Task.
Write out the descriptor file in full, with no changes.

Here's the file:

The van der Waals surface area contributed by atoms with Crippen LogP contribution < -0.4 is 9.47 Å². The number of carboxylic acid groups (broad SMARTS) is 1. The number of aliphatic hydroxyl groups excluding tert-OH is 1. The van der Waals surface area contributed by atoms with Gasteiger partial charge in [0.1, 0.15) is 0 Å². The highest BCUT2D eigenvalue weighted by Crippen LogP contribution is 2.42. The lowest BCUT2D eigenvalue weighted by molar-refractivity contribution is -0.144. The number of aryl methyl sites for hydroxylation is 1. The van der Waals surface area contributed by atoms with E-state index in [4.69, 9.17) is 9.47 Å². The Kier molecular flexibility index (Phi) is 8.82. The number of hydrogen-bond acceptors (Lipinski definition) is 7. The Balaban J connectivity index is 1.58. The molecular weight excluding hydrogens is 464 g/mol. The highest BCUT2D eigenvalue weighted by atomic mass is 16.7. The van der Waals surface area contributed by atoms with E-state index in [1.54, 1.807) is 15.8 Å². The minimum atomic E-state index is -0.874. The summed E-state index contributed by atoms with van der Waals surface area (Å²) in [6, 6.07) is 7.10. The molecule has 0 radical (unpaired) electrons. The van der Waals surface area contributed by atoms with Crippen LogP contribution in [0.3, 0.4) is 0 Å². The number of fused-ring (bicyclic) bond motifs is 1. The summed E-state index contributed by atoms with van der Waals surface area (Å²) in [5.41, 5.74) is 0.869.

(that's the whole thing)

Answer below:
The van der Waals surface area contributed by atoms with Crippen LogP contribution < -0.4 is 9.47 Å². The number of carboxylic acid groups (broad SMARTS) is 1. The number of aliphatic hydroxyl groups excluding tert-OH is 1. The van der Waals surface area contributed by atoms with Gasteiger partial charge in [0.1, 0.15) is 0 Å². The highest BCUT2D eigenvalue weighted by Crippen LogP contribution is 2.42. The lowest BCUT2D eigenvalue weighted by molar-refractivity contribution is -0.144. The number of aryl methyl sites for hydroxylation is 1. The van der Waals surface area contributed by atoms with E-state index in [4.69, 9.17) is 9.47 Å². The Kier molecular flexibility index (Phi) is 8.82. The number of hydrogen-bond acceptors (Lipinski definition) is 7. The Balaban J connectivity index is 1.58. The molecular weight excluding hydrogens is 464 g/mol. The highest BCUT2D eigenvalue weighted by atomic mass is 16.7. The van der Waals surface area contributed by atoms with E-state index in [1.54, 1.807) is 15.8 Å². The minimum atomic E-state index is -0.874. The summed E-state index contributed by atoms with van der Waals surface area (Å²) in [6, 6.07) is 7.10. The molecule has 0 radical (unpaired) electrons. The van der Waals surface area contributed by atoms with Crippen LogP contribution in [0.3, 0.4) is 0 Å². The number of fused-ring (bicyclic) bond motifs is 1. The summed E-state index contributed by atoms with van der Waals surface area (Å²) in [5.41, 5.74) is 0.869.